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Lyon Village, Arlington, Virginia facts for kids

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Lyon Village is a neighborhood, or “urban village” located in Arlington County, Virginia, along Lee Highway (U.S. Route 29). It is approximately one mile west of Rosslyn and less than a mile north of Clarendon, of which it is sometimes considered a sub-neighborhood.

A shopping center, with a Starbucks, Giant supermarket, CVS, and other stores, located at the confluence of Lee Highway, Spout Run Parkway and Interstate 66 (I-66), and a community house both serve the neighborhood. Parts of the neighborhood are near the Clarendon and Court House stations of Metrorail's Orange Line.


Lyon Village Historic District
Lyon Village Historic District 01.JPG
Location Roughly bounded by Lee Highway, N. Veitch St., N. Franklin Rd., N. Highland St., N. Fillmore St., and N. Kirkwood Rd., Arlington, Virginia
Area 191 acres (77 ha)
Built 1846 (1846)
Architectural style Late Victorian, Late 19th And 20th Century Revivals
NRHP reference No. 02000512
Quick facts for kids
Significant dates
Added to NRHP May 10, 2002

According to the Arlington County Department of Libraries, Robert Cruit, an immigrant from Devonshire, England, purchased land in the Clarendon area in 1825 for a farm. In 1923, his heirs sold the land to developer Frank Lyon, who subdivided it into tracts for residential development, including the eponymous Lyon Village. Most of the single family homes in the neighborhood were constructed in the 1920s and 1930s. There have been a growing number of teardowns (as of 2016).

According to the listing for the Lyon Village Historic District, it encompasses 1,073 contributing buildings and 1 contributing structure. It was listed on the National Register of Historic Places in 2002. The description includes:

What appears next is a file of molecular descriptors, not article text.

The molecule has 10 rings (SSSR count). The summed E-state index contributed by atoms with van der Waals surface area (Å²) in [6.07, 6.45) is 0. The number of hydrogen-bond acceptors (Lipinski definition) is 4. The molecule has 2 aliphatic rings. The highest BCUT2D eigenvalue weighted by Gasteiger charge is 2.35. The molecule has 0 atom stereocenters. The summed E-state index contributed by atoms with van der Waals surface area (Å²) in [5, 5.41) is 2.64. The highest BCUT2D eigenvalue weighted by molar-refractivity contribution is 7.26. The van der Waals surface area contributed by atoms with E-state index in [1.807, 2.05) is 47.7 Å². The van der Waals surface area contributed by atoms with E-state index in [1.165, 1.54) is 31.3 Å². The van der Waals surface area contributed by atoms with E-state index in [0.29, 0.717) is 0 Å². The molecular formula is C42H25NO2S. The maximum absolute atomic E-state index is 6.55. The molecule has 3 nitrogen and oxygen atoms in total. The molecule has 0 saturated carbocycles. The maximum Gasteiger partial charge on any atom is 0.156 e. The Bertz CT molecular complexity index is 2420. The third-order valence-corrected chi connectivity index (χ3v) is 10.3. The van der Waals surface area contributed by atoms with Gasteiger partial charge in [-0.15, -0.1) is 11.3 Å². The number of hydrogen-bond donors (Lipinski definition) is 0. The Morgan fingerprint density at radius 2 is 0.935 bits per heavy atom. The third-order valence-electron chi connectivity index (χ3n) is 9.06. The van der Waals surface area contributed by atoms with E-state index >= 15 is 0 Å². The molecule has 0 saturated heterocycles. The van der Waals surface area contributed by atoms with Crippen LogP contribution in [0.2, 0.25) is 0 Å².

Lyon Village is a cohesive residential neighborhood in northern Arlington County, Virginia, located immediately north of the Clarendon Commercial District and roughly nestled between Wilson Boulevard to the south and Lee Highway to the north. These major thoroughfares both provide access to commercial and employment centers in the surrounding county and nearby Washington, D.C. The neighborhood extends east to North Veitch Street and westward to North Kirkwood Road. This eastern border provides direct access to the county courthouse and governmental center at Courthouse Square. The first portion of the neighborhood to be platted as Lyon Village was landscaped with tree-lined streets, traffic circles, and an intricate system of curvilinear roads that complemented the less-than-one-acre housing lots. This section of Lyon Village was platted in 1923 by Frank Lyon, who purchased the property from Robert Cruit's heirs. Aurora Heights and portions of Clarendon now fall within the current boundaries of Lyon Village and contain residential buildings constructed prior to Lyon's purchase of the Cruit property. Further, Lyon Village was further enlarged by the platting of adjacent blocks with a more grid-like street pattern from the 1930s to the 1950s. Consequently, the Lyon Village Historic District occupies approximately 191 acres, forty-three acres more than the original 148 acres platted by Frank Lyon in 1923.

Lyon Village is defined by a variety of 20th-century architectural styles and building types ranging from early-20th-century high style to vernacular interpretations of the elaborate styles traditionally erected decades earlier. Primarily, the domestic buildings in Lyon Village range from the 1880s to infill housing of the late 1990s. Building forms and styles extend from the imposing brick Colonial Revival-style dwelling to the smaller bungalow. Architectural styles presented in Lyon Village were often diluted, illustrating modest examples of Queen Anne, Colonial Revival, Craftsman, Tudor Revival, Classical Revival and Spanish Mission Revival styles. The community is primarily made up of single-family dwellings, supported along the borders by multiple-family apartment buildings, a landscaped park and community building, churches, and commercial buildings (which are not included in the historic district). Many of the properties include freestanding or attached garages and sheds. The buildings, particularly the single-family dwellings, are buffered from the public streets by sidewalks and grassy medians.

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